I put my lofty intention out to the universe. I meditated on it. I journaled and made vision boards. I even googled it.  And I waited. I waited for something to show up in my life where I could put my passions and skills to work to help preserve our planet or at least my little corner of the world. 

My mentors told me to be patient and to wait for “the signs”.  Not one to take a hint,  I politely asked the universe to send me clues that I couldn’t possible miss.  And then she sent me a dolphin.

Sign #1. My husband and I were on our winter adventure sailing through the Bahamas when we spotted a lone dolphin on our starboard. I couldn’t get in the water fast enough to meet my new friend.  I knew I would be lucky to get a few fleeting moments with this amazing creature.  After a breathtaking 45 minutes of swimming, interacting, being so close I could give him a kiss on the cheek, I said goodbye to “Buddy” and made a promise to him that I would find a way to help protect him and the other sea creatures I came to admire through our travels.

When I returned home from that trip, I kept reminders of Buddy around me.  A video of him stayed on my desktop  and a dolphin birthday card from my friend who shared the experience with me is still proudly displayed on my desk.

Buddy was actually my third wild dolphin encounter in recent years, although none as intimate, and he wasn’t going to be my last.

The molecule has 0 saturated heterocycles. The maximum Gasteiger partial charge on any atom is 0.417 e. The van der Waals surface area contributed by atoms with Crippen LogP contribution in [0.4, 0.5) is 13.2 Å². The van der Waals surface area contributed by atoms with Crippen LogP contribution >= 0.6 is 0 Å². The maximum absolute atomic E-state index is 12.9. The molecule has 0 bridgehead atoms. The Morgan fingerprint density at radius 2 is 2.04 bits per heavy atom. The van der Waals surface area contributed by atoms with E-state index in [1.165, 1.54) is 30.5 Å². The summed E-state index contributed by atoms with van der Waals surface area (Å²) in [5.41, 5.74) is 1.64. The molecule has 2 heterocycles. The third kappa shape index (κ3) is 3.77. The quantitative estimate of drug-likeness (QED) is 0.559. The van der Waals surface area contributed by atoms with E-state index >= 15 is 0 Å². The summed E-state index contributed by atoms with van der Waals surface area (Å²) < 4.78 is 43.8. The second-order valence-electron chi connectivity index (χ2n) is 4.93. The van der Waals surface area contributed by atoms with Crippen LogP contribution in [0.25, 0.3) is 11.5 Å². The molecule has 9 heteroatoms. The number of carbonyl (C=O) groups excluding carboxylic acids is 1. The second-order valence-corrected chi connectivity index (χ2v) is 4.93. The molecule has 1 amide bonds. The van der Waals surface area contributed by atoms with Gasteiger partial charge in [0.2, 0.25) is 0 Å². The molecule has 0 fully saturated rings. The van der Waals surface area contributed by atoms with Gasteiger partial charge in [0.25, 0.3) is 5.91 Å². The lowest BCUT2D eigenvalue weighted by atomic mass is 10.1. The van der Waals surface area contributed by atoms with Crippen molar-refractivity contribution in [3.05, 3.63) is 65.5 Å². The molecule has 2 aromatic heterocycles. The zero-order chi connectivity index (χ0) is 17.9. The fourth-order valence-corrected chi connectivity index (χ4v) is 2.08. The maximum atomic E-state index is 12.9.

I spent the rest of the winter and spring plugging away at my consulting work and enjoying my hikes with my Muddy Paws clients.  As warmer weather approached, I started organizing my life so I could spend the majority of the summer at our cottage.  I moved horses, rescheduled dog hikes, and limited consulting work so I could optimize our time in, on or near the waters of the Northumberland Strait.   

We settled into summer cottage life with ease –  Riding my horse at a nearby stable in the mornings, and afternoons on the Strait boating, swimming, waterskiing and paddle boarding – a dream come true for this water bug.  But something was rattling inside of me.  I was unsettled and lying in bed at night I was feeling anxious.  An unnerving  feeling that I was taking way more than I was giving.